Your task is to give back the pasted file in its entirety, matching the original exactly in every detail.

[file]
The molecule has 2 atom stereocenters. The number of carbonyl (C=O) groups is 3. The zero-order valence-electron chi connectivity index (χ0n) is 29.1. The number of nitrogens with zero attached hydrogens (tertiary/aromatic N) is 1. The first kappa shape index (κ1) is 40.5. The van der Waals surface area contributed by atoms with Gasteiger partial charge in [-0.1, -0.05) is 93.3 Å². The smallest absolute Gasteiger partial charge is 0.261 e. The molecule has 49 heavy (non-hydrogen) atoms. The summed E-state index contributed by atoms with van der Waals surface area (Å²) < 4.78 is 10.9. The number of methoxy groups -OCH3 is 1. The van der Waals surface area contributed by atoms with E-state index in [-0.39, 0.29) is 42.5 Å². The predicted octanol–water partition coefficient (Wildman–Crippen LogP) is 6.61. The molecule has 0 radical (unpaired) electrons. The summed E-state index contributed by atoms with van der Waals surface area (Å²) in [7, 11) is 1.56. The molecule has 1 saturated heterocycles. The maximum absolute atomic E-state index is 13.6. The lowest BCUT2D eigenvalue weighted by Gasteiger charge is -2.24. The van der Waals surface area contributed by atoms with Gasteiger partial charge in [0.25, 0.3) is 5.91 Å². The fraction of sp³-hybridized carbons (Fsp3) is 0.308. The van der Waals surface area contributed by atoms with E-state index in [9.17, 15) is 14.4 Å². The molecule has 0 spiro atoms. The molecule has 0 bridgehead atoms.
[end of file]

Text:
The molecule has 2 atom stereocenters. The number of carbonyl (C=O) groups is 3. The zero-order valence-electron chi connectivity index (χ0n) is 29.1. The number of nitrogens with zero attached hydrogens (tertiary/aromatic N) is 1. The first kappa shape index (κ1) is 40.5. The van der Waals surface area contributed by atoms with Gasteiger partial charge in [-0.1, -0.05) is 93.3 Å². The smallest absolute Gasteiger partial charge is 0.261 e. The molecule has 49 heavy (non-hydrogen) atoms. The summed E-state index contributed by atoms with van der Waals surface area (Å²) < 4.78 is 10.9. The number of methoxy groups -OCH3 is 1. The van der Waals surface area contributed by atoms with E-state index in [-0.39, 0.29) is 42.5 Å². The predicted octanol–water partition coefficient (Wildman–Crippen LogP) is 6.61. The molecule has 0 radical (unpaired) electrons. The summed E-state index contributed by atoms with van der Waals surface area (Å²) in [7, 11) is 1.56. The molecule has 1 saturated heterocycles. The maximum absolute atomic E-state index is 13.6. The lowest BCUT2D eigenvalue weighted by Gasteiger charge is -2.24. The van der Waals surface area contributed by atoms with Gasteiger partial charge in [0.25, 0.3) is 5.91 Å². The fraction of sp³-hybridized carbons (Fsp3) is 0.308. The van der Waals surface area contributed by atoms with E-state index in [9.17, 15) is 14.4 Å². The molecule has 0 spiro atoms. The molecule has 0 bridgehead atoms.